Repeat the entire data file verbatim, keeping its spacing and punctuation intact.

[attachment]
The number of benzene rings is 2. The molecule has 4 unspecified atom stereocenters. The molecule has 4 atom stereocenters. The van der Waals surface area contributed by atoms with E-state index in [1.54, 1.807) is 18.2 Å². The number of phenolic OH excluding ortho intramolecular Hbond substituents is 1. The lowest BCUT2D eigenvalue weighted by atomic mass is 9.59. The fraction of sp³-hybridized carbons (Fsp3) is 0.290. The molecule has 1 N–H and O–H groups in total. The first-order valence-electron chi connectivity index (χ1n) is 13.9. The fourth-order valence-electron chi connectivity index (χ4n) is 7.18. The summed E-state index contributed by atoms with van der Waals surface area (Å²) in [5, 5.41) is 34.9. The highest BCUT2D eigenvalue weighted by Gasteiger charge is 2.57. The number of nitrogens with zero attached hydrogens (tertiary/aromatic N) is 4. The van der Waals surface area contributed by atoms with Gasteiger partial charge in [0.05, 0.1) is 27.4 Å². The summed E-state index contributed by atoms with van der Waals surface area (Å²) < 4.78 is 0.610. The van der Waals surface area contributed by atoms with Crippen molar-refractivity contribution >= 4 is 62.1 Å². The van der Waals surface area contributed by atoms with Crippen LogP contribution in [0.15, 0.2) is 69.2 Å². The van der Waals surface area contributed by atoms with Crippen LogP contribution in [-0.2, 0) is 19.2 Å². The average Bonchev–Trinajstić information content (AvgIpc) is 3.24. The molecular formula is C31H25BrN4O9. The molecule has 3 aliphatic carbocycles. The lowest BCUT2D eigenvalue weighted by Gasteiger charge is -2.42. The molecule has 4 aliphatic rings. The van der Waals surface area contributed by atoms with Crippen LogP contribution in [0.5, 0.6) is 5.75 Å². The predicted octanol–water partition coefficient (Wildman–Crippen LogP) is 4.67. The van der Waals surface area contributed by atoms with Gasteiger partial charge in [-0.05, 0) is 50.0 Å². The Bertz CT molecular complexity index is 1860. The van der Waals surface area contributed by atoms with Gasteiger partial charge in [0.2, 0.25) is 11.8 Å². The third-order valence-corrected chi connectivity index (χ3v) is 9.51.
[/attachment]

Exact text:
The number of benzene rings is 2. The molecule has 4 unspecified atom stereocenters. The molecule has 4 atom stereocenters. The van der Waals surface area contributed by atoms with E-state index in [1.54, 1.807) is 18.2 Å². The number of phenolic OH excluding ortho intramolecular Hbond substituents is 1. The lowest BCUT2D eigenvalue weighted by atomic mass is 9.59. The fraction of sp³-hybridized carbons (Fsp3) is 0.290. The molecule has 1 N–H and O–H groups in total. The first-order valence-electron chi connectivity index (χ1n) is 13.9. The fourth-order valence-electron chi connectivity index (χ4n) is 7.18. The summed E-state index contributed by atoms with van der Waals surface area (Å²) in [5, 5.41) is 34.9. The highest BCUT2D eigenvalue weighted by Gasteiger charge is 2.57. The number of nitrogens with zero attached hydrogens (tertiary/aromatic N) is 4. The van der Waals surface area contributed by atoms with Gasteiger partial charge in [0.05, 0.1) is 27.4 Å². The summed E-state index contributed by atoms with van der Waals surface area (Å²) < 4.78 is 0.610. The van der Waals surface area contributed by atoms with Crippen molar-refractivity contribution >= 4 is 62.1 Å². The van der Waals surface area contributed by atoms with Crippen LogP contribution in [0.15, 0.2) is 69.2 Å². The van der Waals surface area contributed by atoms with Crippen LogP contribution in [-0.2, 0) is 19.2 Å². The average Bonchev–Trinajstić information content (AvgIpc) is 3.24. The molecular formula is C31H25BrN4O9. The molecule has 3 aliphatic carbocycles. The lowest BCUT2D eigenvalue weighted by Gasteiger charge is -2.42. The molecule has 4 aliphatic rings. The van der Waals surface area contributed by atoms with Crippen LogP contribution in [0.5, 0.6) is 5.75 Å². The predicted octanol–water partition coefficient (Wildman–Crippen LogP) is 4.67. The van der Waals surface area contributed by atoms with Gasteiger partial charge in [-0.05, 0) is 50.0 Å². The Bertz CT molecular complexity index is 1860. The van der Waals surface area contributed by atoms with Gasteiger partial charge in [0.2, 0.25) is 11.8 Å². The third-order valence-corrected chi connectivity index (χ3v) is 9.51.